How to Watch: New ‘Pete’s Dragon’ Trailer for All the Right Fuzzy Feels

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As a re-imagining of the 1977 animated Disney classic, this Pete’s Dragon uses all the great CGI techniques to bring the story of Pete and his friendly, furry dragon, Elliott, to life.

As the official synopsis reads, “For years, old wood carver Mr. Meacham (Robert Redford) has delighted local children with his tales of the fierce dragon that resides deep in the woods of the Pacific Northwest. To his daughter, Grace (Bryce Dallas Howard), who works as a forest ranger, these stories are little more than tall tales… until she meets Pete (Oakes Fegley). Pete is a mysterious 10-year-old with no family and no home who claims to live in the woods with a giant, green dragon named Elliot. And from Pete’s descriptions, Elliot seems remarkably similar to the dragon from Mr. Meacham’s stories. With the help of Natalie (Oona Laurence), an 11-year-old girl whose father Jack (Wes Bentley) owns the local lumber mill, Grace sets out to determine where Pete came from, where he belongs, and the truth about this dragon.”

Watch the trailer!

At a recent presentation for Pete’s Dragon, ScreenPicks was able to view four clips from the movie, which were each fantastic in showing us just enough of the story to make us want more. Redford’s Mr. Meacham has a twinkle in his eye when he is telling stories about a “dragon” in the forest, while Howard as Grace (who looks a lot like Redford, so good casting) is kind and patient with her father. But when she and Meacham see Elliott for the time, tears will come to your eyes. Continue reading ‘How to Watch: New ‘Pete’s Dragon’ Trailer for All the Right Fuzzy Feels’

How to Q&A: ‘Conjuring 2’ Stars Vera Farmiga and Patrick Wilson

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The Conjuring 2 stars Patrick Wilson and Vera Farmiga have been friends for years and their easy and effervescent chemistry is so evident on screen, playing paranormal investigators Ed and Lorraine Warren.

Conjuring 2 follows the Warrens, just coming off the Amityville case, in which they are labeled by some as charlatans for believing the house was possessed by a demon. Lorraine wants to pull back on their work because she has visions of something horrible happening to her husband. But a case across the pond in Enfield, north of London, brings them back into the demon fold. They are sent to investigate claims that a malicious spirit is plaguing the home of a single mother, Peggy Hodgson (Frances O’Connor), and her four children living there. Particularly affected is 11-year-old Janet Hodgson (Madison Wolfe), who seems to be the conduit for the spirit. Let’s just say this… it’s just as scary as the first one!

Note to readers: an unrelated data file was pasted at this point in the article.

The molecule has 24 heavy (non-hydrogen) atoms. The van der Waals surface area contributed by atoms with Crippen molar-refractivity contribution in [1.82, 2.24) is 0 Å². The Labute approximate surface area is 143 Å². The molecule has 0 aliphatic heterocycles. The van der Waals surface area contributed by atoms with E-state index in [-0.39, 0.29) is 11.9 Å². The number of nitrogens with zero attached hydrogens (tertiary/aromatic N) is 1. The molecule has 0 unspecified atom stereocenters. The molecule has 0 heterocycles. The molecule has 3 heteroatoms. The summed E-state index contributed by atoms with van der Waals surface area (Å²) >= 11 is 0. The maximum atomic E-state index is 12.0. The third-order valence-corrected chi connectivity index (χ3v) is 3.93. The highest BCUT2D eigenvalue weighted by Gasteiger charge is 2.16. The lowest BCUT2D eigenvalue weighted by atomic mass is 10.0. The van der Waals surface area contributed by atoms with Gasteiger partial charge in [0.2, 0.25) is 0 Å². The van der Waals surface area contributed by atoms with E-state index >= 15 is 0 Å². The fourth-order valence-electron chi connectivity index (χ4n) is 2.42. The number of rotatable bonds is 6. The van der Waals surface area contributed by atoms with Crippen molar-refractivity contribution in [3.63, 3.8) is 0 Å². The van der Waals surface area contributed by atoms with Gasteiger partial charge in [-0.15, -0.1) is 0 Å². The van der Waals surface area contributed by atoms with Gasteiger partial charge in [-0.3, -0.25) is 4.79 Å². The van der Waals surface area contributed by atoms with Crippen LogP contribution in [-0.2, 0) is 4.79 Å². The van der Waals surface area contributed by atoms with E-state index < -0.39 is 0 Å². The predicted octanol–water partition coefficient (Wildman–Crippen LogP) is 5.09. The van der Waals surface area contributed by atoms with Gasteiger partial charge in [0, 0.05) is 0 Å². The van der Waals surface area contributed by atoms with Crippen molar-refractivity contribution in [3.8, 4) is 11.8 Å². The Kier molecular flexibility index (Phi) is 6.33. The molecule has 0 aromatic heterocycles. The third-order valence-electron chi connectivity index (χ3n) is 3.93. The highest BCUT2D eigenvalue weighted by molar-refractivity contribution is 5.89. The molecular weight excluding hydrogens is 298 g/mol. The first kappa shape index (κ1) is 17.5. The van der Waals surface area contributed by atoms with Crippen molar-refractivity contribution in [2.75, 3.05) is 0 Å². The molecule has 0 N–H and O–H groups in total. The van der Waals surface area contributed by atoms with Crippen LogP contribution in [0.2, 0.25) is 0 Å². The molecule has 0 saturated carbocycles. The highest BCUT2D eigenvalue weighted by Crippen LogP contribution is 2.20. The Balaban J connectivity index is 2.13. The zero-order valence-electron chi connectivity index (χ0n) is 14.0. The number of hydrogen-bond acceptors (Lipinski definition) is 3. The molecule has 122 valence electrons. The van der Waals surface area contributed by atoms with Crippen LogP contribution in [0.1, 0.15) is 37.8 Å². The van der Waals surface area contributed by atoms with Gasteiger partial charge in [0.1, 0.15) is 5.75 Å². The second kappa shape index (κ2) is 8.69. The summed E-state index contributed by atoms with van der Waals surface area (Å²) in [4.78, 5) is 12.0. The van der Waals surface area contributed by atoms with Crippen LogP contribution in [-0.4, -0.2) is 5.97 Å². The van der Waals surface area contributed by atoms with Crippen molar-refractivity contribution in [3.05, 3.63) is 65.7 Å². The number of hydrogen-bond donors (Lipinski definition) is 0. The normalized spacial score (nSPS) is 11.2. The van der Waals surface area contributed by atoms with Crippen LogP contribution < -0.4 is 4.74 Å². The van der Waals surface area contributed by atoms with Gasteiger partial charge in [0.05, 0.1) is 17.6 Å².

At the recent press day, Wilson and Farmiga the chemistry continued as they talked about the love between the Warrens, working with director James Wan and their thoughts on Ouija boards. Continue reading ‘How to Q&A: ‘Conjuring 2’ Stars Vera Farmiga and Patrick Wilson’

How to Watch: ‘Now You See Me 2’

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Step 1: Realize some of the original magic has been lost in Now You See Me 2, but it provides a requisite amount of fun when it needs to.

Step 2: Set up the trick. The story takes place one year after the Four Horseman pulled off their big trick and exposed the big bad businessman, Arthur Tressler (Michael Caine) for all his greediness, and spread his wealth to the masses. They are now awaiting instructions from the all-powerful Eye so they can come out of hiding and start doing their Robin Hood magic again on stage. Leader Daniel (Jesse Eisenberg) is the one most chomping at the bit and almost ready to just chuck the anonymity and go out on his own. Actually, Henly (Isla Fisher) already did that. She couldn’t wait anymore, and now she’s gone. But hypnotist Merritt (Woody Harrelson) and card-shark Jack (Dave Franco) are still around, and they are joined by quippy newcomer Lula (Lizzy Caplan), who is a breath of fresh air in this quartet. Dylan (Mark Ruffalo) is still working both ends, as a FBI agent trying to keep the bureau off the Horsemen’s trail but also keeping the Horsemen in check with The Eye